Ever wonder what it would be like to go back to a time to when the music scene wasn’t completely saturated with thousands of bands begging you to listen to their music for free online? While some of us refer to this time as the 1990’s, I’m talking about before that. I’m talking about when rock bands were as much a social and cultural statement as they were composers and musicians.
Going on now at the Hackney Picturehouse is the Doc n’ Roll Festival, the ultimate rock and roll film festival for London’s music fans. On now until the 28th of September, check out some of the greatest short films ever made about what it was like to be in a band or even just to live in an age when rock music was much more of a social experiment than a well aimed marketing ploy.
One film being shown tomorrow that gives a fantastic and insightful view of what it was like to live through the many tumultuous cultural shifts that London has experienced over the last century is Julien Temple’s 2012 film London: The Modern Babylon. Temple’s film examines how London, along with the music of the twentieth century, was swept up in the dramatic events that shaped what our society is today. The film features the likes of some of the world’s greatest musicians, from David Bowie and Mick Jagger to newer contributors to London music, such as Lily Allen.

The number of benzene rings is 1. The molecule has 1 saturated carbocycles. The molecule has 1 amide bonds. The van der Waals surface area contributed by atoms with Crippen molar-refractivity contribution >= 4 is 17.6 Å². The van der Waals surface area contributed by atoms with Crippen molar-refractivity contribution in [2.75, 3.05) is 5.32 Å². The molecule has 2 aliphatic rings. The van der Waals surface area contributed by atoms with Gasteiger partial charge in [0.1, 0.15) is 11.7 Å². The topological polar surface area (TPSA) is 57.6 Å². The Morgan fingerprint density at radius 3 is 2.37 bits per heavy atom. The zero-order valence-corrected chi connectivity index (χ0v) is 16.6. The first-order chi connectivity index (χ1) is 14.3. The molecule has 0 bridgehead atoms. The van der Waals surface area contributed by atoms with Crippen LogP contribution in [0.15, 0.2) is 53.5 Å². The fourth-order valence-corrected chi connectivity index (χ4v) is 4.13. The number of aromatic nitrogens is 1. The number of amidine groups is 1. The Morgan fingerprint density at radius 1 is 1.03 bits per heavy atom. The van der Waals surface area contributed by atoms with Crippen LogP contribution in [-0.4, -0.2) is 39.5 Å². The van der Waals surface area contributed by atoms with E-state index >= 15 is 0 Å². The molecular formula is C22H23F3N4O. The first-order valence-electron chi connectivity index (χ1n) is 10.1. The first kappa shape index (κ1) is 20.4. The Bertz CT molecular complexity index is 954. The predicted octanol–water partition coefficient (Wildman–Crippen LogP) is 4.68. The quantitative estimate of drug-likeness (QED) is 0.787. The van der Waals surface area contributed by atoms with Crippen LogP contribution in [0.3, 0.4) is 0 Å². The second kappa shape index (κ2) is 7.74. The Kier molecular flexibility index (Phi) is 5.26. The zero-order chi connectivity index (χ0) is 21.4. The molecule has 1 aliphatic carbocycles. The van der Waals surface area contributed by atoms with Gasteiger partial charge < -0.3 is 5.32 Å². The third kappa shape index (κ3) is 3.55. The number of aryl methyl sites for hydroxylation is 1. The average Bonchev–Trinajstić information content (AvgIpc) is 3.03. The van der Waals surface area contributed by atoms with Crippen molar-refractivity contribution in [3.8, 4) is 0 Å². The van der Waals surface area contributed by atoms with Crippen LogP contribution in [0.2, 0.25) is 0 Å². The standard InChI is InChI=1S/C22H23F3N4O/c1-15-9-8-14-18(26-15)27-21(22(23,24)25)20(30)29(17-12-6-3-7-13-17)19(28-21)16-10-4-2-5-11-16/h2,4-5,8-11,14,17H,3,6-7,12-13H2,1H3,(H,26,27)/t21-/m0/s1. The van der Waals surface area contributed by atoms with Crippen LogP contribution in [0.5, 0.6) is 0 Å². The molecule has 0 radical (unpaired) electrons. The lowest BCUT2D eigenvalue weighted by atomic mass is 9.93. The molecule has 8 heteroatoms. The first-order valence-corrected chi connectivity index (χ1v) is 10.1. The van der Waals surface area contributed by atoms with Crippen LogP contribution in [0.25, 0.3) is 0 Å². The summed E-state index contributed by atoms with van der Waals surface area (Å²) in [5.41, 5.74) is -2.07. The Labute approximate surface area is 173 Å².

Also on tomorrow is another Julien Temple film titled The Future is Unwritten that seeks to paint a slightly softer picture of punk rock icon Joe Strummer by examining is life all the way back to his younger years when he was still known as John Mellor. Keep in mind that there is more than one film shown on any given night and that although they all generally keep within the theme of the evolution of rock music in a changing world, each film offers its own, unique experience and perspective.
The festival as a whole is bound to be a huge, nostalgic trip down memory lane for those of us who remember watching the moon landing as well as a major source of inspiration for the young and old, alike.
For tickets, show times and a list of all films and directors involved, head over to the Picturehouse website.
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